Volkswagen finalises Porsche takeover in bid to be world No 1
VOLKSWAGEN moved closer to its aim of becoming the world's top car maker by buying up the remaining half of Porsche in a deal that ends a protracted takeover struggle that sparked family feuds and investor lawsuits. The deal will enable VW to escape a tax bill of €1.5bn.
It also allows VW to speed up Porsche's integration into a multi-brand empire that aims to sell 10 million vehicles a year to become the world's No 1 by 2018.
"We're wrapping up one of the most significant projects in the automotive world," VW chief executive Martin Winterkorn told reporters at the group's Wolfsburg headquarters.
"Together we are more capable than ever of becoming the best auto company on the planet," he said, adding that VW was poised to invest "massively" in new shared technologies and production.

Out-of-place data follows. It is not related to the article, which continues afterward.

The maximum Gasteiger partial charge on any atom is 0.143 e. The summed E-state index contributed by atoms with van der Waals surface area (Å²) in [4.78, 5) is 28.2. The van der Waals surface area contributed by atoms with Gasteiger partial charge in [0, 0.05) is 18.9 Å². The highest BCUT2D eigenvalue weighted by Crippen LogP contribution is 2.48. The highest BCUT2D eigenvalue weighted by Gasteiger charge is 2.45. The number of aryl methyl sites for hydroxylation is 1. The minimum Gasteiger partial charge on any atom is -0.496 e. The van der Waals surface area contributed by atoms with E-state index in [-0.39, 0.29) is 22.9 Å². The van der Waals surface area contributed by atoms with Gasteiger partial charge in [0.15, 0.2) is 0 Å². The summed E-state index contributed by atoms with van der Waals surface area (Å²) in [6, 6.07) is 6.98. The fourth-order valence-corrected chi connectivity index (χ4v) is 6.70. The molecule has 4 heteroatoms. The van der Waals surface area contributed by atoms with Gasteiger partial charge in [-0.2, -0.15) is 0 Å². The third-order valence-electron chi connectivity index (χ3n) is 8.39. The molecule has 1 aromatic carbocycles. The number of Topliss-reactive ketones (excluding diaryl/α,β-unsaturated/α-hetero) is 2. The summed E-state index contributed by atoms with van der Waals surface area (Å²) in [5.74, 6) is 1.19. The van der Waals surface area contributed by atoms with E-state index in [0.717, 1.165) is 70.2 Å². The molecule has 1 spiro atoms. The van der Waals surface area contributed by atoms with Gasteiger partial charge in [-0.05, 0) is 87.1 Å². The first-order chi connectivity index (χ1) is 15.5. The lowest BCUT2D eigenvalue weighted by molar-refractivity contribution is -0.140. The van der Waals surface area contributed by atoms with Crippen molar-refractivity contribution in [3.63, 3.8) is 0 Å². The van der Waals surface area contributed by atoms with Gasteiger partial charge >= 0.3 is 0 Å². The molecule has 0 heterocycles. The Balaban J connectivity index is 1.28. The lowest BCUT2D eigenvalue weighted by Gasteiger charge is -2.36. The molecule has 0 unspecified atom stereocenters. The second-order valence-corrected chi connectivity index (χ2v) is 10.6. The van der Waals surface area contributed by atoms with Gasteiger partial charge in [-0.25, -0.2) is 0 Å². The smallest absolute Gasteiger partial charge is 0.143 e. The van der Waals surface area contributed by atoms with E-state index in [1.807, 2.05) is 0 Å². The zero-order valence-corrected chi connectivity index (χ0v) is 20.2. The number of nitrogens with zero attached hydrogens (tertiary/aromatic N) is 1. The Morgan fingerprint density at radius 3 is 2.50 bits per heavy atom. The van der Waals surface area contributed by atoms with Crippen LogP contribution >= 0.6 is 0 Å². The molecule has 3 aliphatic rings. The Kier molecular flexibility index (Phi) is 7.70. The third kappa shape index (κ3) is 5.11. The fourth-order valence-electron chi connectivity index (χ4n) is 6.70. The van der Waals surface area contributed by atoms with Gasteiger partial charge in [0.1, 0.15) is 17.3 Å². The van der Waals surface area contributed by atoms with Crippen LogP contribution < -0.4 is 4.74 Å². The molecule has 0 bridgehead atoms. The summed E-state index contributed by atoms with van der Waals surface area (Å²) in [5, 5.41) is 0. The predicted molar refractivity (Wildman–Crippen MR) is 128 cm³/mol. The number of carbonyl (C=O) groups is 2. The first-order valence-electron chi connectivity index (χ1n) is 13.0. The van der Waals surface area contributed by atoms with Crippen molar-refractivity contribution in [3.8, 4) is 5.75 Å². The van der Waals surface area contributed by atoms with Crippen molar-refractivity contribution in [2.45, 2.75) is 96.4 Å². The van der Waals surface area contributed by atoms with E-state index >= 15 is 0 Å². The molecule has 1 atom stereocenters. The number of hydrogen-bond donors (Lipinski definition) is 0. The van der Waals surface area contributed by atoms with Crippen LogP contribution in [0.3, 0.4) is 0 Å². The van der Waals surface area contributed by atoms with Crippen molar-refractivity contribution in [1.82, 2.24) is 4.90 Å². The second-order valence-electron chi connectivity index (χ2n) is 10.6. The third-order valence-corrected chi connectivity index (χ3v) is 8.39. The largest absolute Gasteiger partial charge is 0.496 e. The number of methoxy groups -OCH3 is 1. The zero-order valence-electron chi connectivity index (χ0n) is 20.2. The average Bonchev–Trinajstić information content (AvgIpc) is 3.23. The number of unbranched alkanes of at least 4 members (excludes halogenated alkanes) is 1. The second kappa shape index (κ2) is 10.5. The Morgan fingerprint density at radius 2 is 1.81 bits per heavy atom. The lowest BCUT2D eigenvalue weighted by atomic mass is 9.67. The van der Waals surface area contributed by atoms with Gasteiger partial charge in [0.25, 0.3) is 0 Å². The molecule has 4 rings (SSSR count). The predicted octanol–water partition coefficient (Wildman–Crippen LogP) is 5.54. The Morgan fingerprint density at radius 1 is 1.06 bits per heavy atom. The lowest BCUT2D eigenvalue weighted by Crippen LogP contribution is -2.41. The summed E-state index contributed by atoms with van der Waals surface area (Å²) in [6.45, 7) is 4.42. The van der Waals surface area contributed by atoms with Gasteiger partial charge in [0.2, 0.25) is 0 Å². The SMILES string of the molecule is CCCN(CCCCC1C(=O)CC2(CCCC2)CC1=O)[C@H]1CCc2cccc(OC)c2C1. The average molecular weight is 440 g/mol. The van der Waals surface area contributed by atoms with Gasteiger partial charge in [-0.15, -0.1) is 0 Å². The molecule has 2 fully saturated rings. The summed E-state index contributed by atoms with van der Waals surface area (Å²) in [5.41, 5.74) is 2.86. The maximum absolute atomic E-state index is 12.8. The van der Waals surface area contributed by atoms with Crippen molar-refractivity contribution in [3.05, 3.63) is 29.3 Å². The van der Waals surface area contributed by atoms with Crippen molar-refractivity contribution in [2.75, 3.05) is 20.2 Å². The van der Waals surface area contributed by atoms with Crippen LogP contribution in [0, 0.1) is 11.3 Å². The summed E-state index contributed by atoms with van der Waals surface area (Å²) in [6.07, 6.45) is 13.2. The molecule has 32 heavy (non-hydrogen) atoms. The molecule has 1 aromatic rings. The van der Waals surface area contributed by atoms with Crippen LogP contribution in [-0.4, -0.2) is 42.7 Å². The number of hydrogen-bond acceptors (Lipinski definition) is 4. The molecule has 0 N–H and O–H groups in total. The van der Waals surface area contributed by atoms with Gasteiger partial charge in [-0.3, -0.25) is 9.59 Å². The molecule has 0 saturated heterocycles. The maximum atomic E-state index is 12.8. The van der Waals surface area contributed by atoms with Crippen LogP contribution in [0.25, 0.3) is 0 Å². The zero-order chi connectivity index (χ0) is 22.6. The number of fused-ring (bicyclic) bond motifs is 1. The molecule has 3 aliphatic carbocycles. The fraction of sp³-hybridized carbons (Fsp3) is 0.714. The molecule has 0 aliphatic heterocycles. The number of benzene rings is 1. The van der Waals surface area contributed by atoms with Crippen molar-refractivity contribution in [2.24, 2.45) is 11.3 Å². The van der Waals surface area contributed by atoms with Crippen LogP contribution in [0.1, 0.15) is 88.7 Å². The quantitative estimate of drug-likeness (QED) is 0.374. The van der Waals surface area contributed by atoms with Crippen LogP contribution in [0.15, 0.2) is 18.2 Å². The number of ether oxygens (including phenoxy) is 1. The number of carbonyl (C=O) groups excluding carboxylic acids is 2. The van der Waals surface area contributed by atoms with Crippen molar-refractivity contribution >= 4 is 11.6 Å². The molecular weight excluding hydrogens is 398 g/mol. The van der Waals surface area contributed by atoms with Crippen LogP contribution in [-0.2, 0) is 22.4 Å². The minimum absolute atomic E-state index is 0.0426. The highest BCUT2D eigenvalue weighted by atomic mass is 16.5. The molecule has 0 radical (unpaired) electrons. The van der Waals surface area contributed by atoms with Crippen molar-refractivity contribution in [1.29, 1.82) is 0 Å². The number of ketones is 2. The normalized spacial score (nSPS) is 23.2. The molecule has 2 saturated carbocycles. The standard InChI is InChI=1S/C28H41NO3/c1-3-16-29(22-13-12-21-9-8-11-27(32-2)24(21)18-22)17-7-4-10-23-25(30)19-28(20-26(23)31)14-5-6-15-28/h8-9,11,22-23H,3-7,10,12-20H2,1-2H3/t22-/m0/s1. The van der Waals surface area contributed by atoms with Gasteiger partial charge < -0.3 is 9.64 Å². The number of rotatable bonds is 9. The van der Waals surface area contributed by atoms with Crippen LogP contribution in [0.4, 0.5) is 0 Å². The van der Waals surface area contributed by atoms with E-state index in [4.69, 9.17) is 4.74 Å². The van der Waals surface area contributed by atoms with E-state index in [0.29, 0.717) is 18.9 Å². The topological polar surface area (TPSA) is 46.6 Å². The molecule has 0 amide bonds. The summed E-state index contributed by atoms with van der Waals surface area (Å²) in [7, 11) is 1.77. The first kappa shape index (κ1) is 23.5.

Joint projects already under way include Porsche's next model, the Macan compact SUV, due for a 2014 launch. VW also plans to begin assembling some Porsche models in its own plants. VW, already a major player in emerging markets such as China, Russia and Latin America, will also need a bigger US presence if it is to win and maintain the global crown.
Under CEO Winterkorn, VW last year opened a factory in Tennessee, and is adding an Audi plant in Mexico.
Shares in Europe's biggest auto maker rose strongly yesterday after it agreed to buy the remaining half of the sports-car maker for €4.46bn, exercising options held since the purchase of its initial stake in 2009.
"VW is getting a good deal," said London-based Morgan Stanley analyst Stuart Pearson, predicting in a note to investors that its completion would lift VW earnings by 6pc next year.